Thursday, December 18, 2014

Life Settlement Promoters’ Pre-Sale Efforts Satisfied Howey, NASAA Argues

[This story previously appeared in Securities Regulation Daily.]

By John M. Jascob, J.D.

NASAA has urged the Texas Supreme Court to uphold a lower court’s ruling that life settlements sold by Life Partners, Inc. were securities under the Texas Securities Act. Filing a brief as amicus curiae, NASAA argued that the petitioners’ managerial efforts prior to the sales were significant and essential to the success of the investment, thereby satisfying the fourth prong of the Howey test for the existence of an investment contract, and thus a security, under the Texas Securities Act (Life Partners, Inc. v. Arnold, December 12, 2014).

Investment contracts. NASAA noted that Texas courts have applied the Howey test broadly when determining the existence of an investment contract. While Howey’s fourth prong refers to profits derived from the “sole efforts of others,” the Texas courts have adopted a broader approach, requiring only that the managerial efforts by persons other than the investor be “undeniably significant ones,” which affect the failure or success of the enterprise. As framed by NASAA, the case before the Texas Supreme Court turns on the question of whether the efforts undertaken by the petitioners prior to selling their life settlement contracts to investors can be considered under Howey, or whether only the petitioners’ post-sale efforts can be considered.

Flawed reasoning. NASAA criticized the petitioners’ reliance upon the “flawed” reasoning of the D.C. Circuit in SEC v. Life Partners, Inc. (D.C. Cir. 1996), where the court ignored the pre-sale efforts of the promoter in holding that the life settlements at issue were not investment contracts. NASAA observed that the D.C. Circuit’s decision has been roundly criticized by the federal bench as an anomalous and arbitrary departure from the precedents and principles of securities law. Several state courts have also rejected the Life Partners decision, stating that the decision rests upon flawed logic, lacks precedent, or ignores the purposes of the blue sky laws.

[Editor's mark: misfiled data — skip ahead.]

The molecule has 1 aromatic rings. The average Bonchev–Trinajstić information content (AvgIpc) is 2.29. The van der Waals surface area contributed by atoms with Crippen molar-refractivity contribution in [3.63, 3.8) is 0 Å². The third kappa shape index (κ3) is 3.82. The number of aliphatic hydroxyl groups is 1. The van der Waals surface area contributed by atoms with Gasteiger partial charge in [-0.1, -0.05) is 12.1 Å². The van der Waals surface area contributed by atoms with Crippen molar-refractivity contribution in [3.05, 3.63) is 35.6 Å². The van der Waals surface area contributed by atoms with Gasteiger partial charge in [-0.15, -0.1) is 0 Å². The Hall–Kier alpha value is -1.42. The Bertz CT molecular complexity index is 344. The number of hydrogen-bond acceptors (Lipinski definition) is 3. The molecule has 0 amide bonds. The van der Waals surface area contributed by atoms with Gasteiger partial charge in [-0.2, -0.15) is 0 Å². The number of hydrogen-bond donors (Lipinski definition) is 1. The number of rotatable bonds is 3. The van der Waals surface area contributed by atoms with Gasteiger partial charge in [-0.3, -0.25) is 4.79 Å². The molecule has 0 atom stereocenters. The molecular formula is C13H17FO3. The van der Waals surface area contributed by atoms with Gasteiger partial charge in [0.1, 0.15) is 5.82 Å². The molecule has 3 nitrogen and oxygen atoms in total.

Moreover, the rigid rule set down in Life Partners frustrates the investor protection rationale that underlies securities regulation, NASAA argued. NASAA believes that excluding a promoter’s pre-sale activities from consideration when undertaking the Howey analysis will deny investors meaningful disclosures about their potential investments. In NASAA’s view, the rigid pre-purchase/post-purchase distinction set forth in Life Partners results in an inflexible and artificial approach to analyzing an investment, elevating the form of a transaction over its substance and ignoring the U.S. Supreme Court’s direction that the definition of a “security” is a flexible rather than a static principle.

Passive investors. The issue in the present case, NASAA stated, is whether the investors relied on the efforts of the promoter to make a profit, regardless of when those efforts took place. NASAA noted that the investors in the petitioners’ life settlement contracts were, by design, passive investors that relied on the petitioners to undertake the significant efforts required to make their investments profitable. For example, the investors relied on the petitioners’ expertise in selecting, evaluating, and pricing suitable life insurance policies. The investors further relied on the petitioners’ services in making on-going premium payments and collecting the insurance benefits upon a policyholder’s death. Accordingly, the lower court correctly found that the life settlement contracts sold by petitioners satisfied Howey’s four prongs, making them investment contracts under the Texas Securities Act, NASAA argued.

The case is No. 14-0122.

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